Stranger Harassment of Women Veterans Affects Their Healthcare
April 2, 2020
Takeaway: Women Veterans reporting stranger harassment on VA grounds are more likely to delay or miss healthcare, and both VA senior leadership and VA Women’s Health Services are using and enhancing this HSR&D research in their campaigns to change the environment and culture of VA to be more inclusive, welcoming, and respectful of women Veterans.
Between 2005 and 2015, the number of women Veterans using VA healthcare increased 46%, from 237,952 to 455,875. Nonetheless, women still only comprise 8% of VA patients, and they are still vastly outnumbered by men in almost all VA healthcare environments. Investigators with HSR&D’s Women Veterans Healthcare CREATE initiative sought to examine whether harassment was prevalent in settings where many women Veterans receive their healthcare. They surveyed 1,387 women Veterans who had been treated at one of 12 diverse urban and rural VA medical centers across nine states in the prior 12 months. Findings show:
- Women Veterans who reported harassment were less likely to report feeling welcome at VA, and more likely to report feeling unsafe and delaying/missing care.
- One in four women Veterans (25%) reported inappropriate and/or unwanted comments or behavior by male Veterans on VA grounds. Eight percent said that this occurred “usually or always” when they were at VA. Negative interactions included sexual/derogatory comments and questions about the women’s Veteran identity and right to VA care.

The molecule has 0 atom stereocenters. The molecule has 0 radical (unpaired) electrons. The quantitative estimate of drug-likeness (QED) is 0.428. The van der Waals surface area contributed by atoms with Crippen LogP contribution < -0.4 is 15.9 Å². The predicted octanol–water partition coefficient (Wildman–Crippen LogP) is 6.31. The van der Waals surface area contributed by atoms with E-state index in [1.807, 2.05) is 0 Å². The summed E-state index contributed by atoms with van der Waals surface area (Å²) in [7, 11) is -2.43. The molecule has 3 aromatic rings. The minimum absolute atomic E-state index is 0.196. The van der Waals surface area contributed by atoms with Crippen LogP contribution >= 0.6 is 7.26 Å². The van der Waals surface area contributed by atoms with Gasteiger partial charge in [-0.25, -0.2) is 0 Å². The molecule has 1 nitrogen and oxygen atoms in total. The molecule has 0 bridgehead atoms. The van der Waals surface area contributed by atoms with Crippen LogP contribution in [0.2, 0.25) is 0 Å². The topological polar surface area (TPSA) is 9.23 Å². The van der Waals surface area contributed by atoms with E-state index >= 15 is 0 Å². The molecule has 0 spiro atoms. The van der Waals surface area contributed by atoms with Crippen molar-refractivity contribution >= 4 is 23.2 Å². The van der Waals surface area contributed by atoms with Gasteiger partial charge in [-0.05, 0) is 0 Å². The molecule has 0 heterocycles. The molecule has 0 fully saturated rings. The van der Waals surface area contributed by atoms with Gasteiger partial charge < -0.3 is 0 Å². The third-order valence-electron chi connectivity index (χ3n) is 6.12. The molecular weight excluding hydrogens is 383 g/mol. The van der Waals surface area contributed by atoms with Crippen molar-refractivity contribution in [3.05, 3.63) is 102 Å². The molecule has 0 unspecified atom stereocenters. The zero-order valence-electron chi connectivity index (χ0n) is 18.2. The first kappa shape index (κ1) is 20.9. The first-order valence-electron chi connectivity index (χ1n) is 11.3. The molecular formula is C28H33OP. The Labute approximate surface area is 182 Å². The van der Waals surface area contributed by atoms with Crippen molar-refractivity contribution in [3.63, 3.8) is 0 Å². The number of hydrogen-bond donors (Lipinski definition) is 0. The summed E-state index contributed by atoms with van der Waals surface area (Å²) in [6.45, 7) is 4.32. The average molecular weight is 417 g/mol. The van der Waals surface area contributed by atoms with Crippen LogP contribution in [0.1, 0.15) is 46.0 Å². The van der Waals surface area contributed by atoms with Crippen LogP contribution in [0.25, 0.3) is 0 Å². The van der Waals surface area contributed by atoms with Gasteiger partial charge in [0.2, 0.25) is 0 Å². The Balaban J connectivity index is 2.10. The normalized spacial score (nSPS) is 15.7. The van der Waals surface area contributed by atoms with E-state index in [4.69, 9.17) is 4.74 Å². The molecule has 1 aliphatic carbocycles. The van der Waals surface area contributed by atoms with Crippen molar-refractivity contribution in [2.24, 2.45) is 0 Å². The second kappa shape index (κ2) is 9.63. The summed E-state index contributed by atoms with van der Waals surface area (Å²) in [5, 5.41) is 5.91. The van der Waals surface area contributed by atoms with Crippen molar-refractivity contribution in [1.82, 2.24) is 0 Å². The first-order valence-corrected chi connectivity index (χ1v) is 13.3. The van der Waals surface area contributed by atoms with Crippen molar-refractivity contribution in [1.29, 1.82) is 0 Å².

“In the parking lot, the catcalling starts right away. The women’s clinic is a long way, and I am bombarded by sexual attention.” —Woman Veteran study participant
“Not sexual, but they assume that I am not a Veteran, but someone’s spouse, and when I tell them that I am a Veteran, they start talking about how women should not be in the military.” — Woman Veteran study participant
Because this study was part of HSR&D’s Women Veterans’ Healthcare CREATE Initiative, findings were presented to VA healthcare leaders as soon as they were discovered. While the initial culture campaign was led by VA Women’s Health Services, VA’s Executive-in-Charge recently launched a Stand Up to Harassment campaign, requiring every VA facility director to sign a declaration of commitment to tackle harassment locally, in addition to supporting a series of national teams focused on different program and policy responses, which include establishing a national workgroup, gauging effective harassment reduction programs outside VA, convening an expert panel, and piloting and evaluating harassment interventions. This work is ongoing, as is VA Women’s Health Services’ campaign to change the environment and culture of VA to be more inclusive, welcoming, and respectful of women Veterans.